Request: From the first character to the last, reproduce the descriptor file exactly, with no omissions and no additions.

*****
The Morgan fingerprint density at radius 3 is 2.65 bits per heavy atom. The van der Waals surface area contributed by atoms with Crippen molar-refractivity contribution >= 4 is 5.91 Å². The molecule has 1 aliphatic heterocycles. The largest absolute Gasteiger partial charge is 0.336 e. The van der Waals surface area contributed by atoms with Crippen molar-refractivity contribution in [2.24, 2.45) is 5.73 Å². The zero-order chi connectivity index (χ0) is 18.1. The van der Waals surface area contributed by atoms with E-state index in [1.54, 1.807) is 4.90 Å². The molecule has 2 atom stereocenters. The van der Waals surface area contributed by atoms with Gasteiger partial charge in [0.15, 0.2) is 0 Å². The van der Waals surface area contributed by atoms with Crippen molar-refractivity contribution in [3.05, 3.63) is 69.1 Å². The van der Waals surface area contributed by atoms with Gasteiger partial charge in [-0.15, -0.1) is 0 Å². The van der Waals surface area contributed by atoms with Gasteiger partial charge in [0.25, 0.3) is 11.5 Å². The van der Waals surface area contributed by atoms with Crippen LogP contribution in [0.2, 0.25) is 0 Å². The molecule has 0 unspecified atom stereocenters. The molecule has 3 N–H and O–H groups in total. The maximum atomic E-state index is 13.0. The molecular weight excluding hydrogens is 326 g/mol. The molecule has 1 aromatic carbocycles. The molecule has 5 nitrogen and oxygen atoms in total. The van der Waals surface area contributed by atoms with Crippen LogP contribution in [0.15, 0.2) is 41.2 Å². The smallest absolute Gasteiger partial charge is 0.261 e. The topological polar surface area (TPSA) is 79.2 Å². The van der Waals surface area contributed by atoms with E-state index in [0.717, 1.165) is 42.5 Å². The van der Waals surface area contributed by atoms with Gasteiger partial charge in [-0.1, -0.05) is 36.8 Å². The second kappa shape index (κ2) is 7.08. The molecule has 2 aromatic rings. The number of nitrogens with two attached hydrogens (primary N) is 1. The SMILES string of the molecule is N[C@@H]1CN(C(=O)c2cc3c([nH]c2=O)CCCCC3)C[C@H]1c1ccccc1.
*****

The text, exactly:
The Morgan fingerprint density at radius 3 is 2.65 bits per heavy atom. The van der Waals surface area contributed by atoms with Crippen molar-refractivity contribution >= 4 is 5.91 Å². The molecule has 1 aliphatic heterocycles. The largest absolute Gasteiger partial charge is 0.336 e. The van der Waals surface area contributed by atoms with Crippen molar-refractivity contribution in [2.24, 2.45) is 5.73 Å². The zero-order chi connectivity index (χ0) is 18.1. The van der Waals surface area contributed by atoms with E-state index in [1.54, 1.807) is 4.90 Å². The molecule has 2 atom stereocenters. The van der Waals surface area contributed by atoms with Gasteiger partial charge in [0.15, 0.2) is 0 Å². The van der Waals surface area contributed by atoms with Crippen molar-refractivity contribution in [3.05, 3.63) is 69.1 Å². The van der Waals surface area contributed by atoms with Gasteiger partial charge in [-0.15, -0.1) is 0 Å². The van der Waals surface area contributed by atoms with Gasteiger partial charge in [0.25, 0.3) is 11.5 Å². The van der Waals surface area contributed by atoms with Crippen LogP contribution in [0.2, 0.25) is 0 Å². The molecule has 0 unspecified atom stereocenters. The molecule has 3 N–H and O–H groups in total. The maximum atomic E-state index is 13.0. The molecular weight excluding hydrogens is 326 g/mol. The molecule has 1 aromatic carbocycles. The molecule has 5 nitrogen and oxygen atoms in total. The van der Waals surface area contributed by atoms with Crippen LogP contribution in [0.15, 0.2) is 41.2 Å². The smallest absolute Gasteiger partial charge is 0.261 e. The topological polar surface area (TPSA) is 79.2 Å². The van der Waals surface area contributed by atoms with E-state index in [0.717, 1.165) is 42.5 Å². The van der Waals surface area contributed by atoms with Gasteiger partial charge in [-0.1, -0.05) is 36.8 Å². The second kappa shape index (κ2) is 7.08. The molecule has 2 aromatic rings. The number of nitrogens with two attached hydrogens (primary N) is 1. The SMILES string of the molecule is N[C@@H]1CN(C(=O)c2cc3c([nH]c2=O)CCCCC3)C[C@H]1c1ccccc1.